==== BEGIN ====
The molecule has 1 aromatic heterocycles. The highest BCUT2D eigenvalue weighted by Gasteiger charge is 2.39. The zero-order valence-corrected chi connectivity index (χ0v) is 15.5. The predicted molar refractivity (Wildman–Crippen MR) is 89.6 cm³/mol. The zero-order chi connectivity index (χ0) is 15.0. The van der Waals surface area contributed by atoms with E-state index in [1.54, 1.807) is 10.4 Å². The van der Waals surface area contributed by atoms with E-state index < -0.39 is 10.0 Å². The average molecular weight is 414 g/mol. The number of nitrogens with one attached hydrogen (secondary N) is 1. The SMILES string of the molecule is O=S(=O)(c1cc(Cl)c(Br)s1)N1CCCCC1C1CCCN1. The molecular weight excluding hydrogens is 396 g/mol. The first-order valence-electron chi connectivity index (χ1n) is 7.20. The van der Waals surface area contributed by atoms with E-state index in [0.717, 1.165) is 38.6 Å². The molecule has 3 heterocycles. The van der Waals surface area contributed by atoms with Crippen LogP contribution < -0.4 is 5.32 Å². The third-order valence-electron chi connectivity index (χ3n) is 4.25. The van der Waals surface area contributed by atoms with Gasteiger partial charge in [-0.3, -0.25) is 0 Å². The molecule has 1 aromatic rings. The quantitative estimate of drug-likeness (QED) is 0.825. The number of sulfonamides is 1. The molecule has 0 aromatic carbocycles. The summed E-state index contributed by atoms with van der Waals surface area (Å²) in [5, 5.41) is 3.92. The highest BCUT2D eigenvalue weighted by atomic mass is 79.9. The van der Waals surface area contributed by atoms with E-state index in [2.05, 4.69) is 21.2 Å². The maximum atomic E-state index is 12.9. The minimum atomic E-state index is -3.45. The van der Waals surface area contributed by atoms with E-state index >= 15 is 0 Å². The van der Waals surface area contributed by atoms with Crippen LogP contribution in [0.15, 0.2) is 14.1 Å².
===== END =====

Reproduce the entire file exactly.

The molecule has 1 aromatic heterocycles. The highest BCUT2D eigenvalue weighted by Gasteiger charge is 2.39. The zero-order valence-corrected chi connectivity index (χ0v) is 15.5. The predicted molar refractivity (Wildman–Crippen MR) is 89.6 cm³/mol. The zero-order chi connectivity index (χ0) is 15.0. The van der Waals surface area contributed by atoms with E-state index in [1.54, 1.807) is 10.4 Å². The van der Waals surface area contributed by atoms with E-state index < -0.39 is 10.0 Å². The average molecular weight is 414 g/mol. The number of nitrogens with one attached hydrogen (secondary N) is 1. The SMILES string of the molecule is O=S(=O)(c1cc(Cl)c(Br)s1)N1CCCCC1C1CCCN1. The molecular weight excluding hydrogens is 396 g/mol. The first-order valence-electron chi connectivity index (χ1n) is 7.20. The van der Waals surface area contributed by atoms with E-state index in [0.717, 1.165) is 38.6 Å². The molecule has 3 heterocycles. The van der Waals surface area contributed by atoms with Crippen LogP contribution < -0.4 is 5.32 Å². The third-order valence-electron chi connectivity index (χ3n) is 4.25. The van der Waals surface area contributed by atoms with Gasteiger partial charge in [-0.3, -0.25) is 0 Å². The molecule has 1 aromatic rings. The quantitative estimate of drug-likeness (QED) is 0.825. The number of sulfonamides is 1. The molecule has 0 aromatic carbocycles. The summed E-state index contributed by atoms with van der Waals surface area (Å²) in [5, 5.41) is 3.92. The highest BCUT2D eigenvalue weighted by atomic mass is 79.9. The van der Waals surface area contributed by atoms with E-state index in [2.05, 4.69) is 21.2 Å². The maximum atomic E-state index is 12.9. The minimum atomic E-state index is -3.45. The van der Waals surface area contributed by atoms with E-state index >= 15 is 0 Å². The van der Waals surface area contributed by atoms with Crippen LogP contribution in [0.15, 0.2) is 14.1 Å².